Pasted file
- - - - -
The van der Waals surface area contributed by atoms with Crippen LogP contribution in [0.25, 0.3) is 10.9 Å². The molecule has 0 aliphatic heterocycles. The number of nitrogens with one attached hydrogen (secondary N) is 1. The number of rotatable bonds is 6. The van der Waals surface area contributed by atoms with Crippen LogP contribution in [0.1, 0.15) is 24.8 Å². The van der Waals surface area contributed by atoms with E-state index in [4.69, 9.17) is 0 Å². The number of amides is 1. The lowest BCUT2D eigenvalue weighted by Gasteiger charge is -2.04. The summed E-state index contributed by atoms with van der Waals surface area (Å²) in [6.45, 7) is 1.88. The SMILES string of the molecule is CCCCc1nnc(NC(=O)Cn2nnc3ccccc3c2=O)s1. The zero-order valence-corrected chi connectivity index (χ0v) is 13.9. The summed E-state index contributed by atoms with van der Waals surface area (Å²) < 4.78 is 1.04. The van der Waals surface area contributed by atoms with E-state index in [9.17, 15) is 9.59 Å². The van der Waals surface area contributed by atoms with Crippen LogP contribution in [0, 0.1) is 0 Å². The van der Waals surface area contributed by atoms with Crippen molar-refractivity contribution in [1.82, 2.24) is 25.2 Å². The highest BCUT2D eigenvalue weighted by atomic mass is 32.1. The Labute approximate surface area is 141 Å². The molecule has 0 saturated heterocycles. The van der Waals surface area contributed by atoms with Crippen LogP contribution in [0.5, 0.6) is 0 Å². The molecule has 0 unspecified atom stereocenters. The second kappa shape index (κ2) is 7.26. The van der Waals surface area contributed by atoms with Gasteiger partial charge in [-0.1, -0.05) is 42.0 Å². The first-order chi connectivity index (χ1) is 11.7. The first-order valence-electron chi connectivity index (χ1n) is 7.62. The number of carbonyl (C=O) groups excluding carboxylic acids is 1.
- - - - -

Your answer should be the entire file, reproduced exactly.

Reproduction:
The van der Waals surface area contributed by atoms with Crippen LogP contribution in [0.25, 0.3) is 10.9 Å². The molecule has 0 aliphatic heterocycles. The number of nitrogens with one attached hydrogen (secondary N) is 1. The number of rotatable bonds is 6. The van der Waals surface area contributed by atoms with Crippen LogP contribution in [0.1, 0.15) is 24.8 Å². The van der Waals surface area contributed by atoms with E-state index in [4.69, 9.17) is 0 Å². The number of amides is 1. The lowest BCUT2D eigenvalue weighted by Gasteiger charge is -2.04. The summed E-state index contributed by atoms with van der Waals surface area (Å²) in [6.45, 7) is 1.88. The SMILES string of the molecule is CCCCc1nnc(NC(=O)Cn2nnc3ccccc3c2=O)s1. The zero-order valence-corrected chi connectivity index (χ0v) is 13.9. The summed E-state index contributed by atoms with van der Waals surface area (Å²) < 4.78 is 1.04. The van der Waals surface area contributed by atoms with E-state index in [9.17, 15) is 9.59 Å². The van der Waals surface area contributed by atoms with Crippen LogP contribution in [0, 0.1) is 0 Å². The van der Waals surface area contributed by atoms with Crippen molar-refractivity contribution in [1.82, 2.24) is 25.2 Å². The highest BCUT2D eigenvalue weighted by atomic mass is 32.1. The Labute approximate surface area is 141 Å². The molecule has 0 saturated heterocycles. The van der Waals surface area contributed by atoms with Crippen LogP contribution in [0.5, 0.6) is 0 Å². The molecule has 0 unspecified atom stereocenters. The second kappa shape index (κ2) is 7.26. The van der Waals surface area contributed by atoms with Gasteiger partial charge in [-0.1, -0.05) is 42.0 Å². The first-order chi connectivity index (χ1) is 11.7. The first-order valence-electron chi connectivity index (χ1n) is 7.62. The number of carbonyl (C=O) groups excluding carboxylic acids is 1.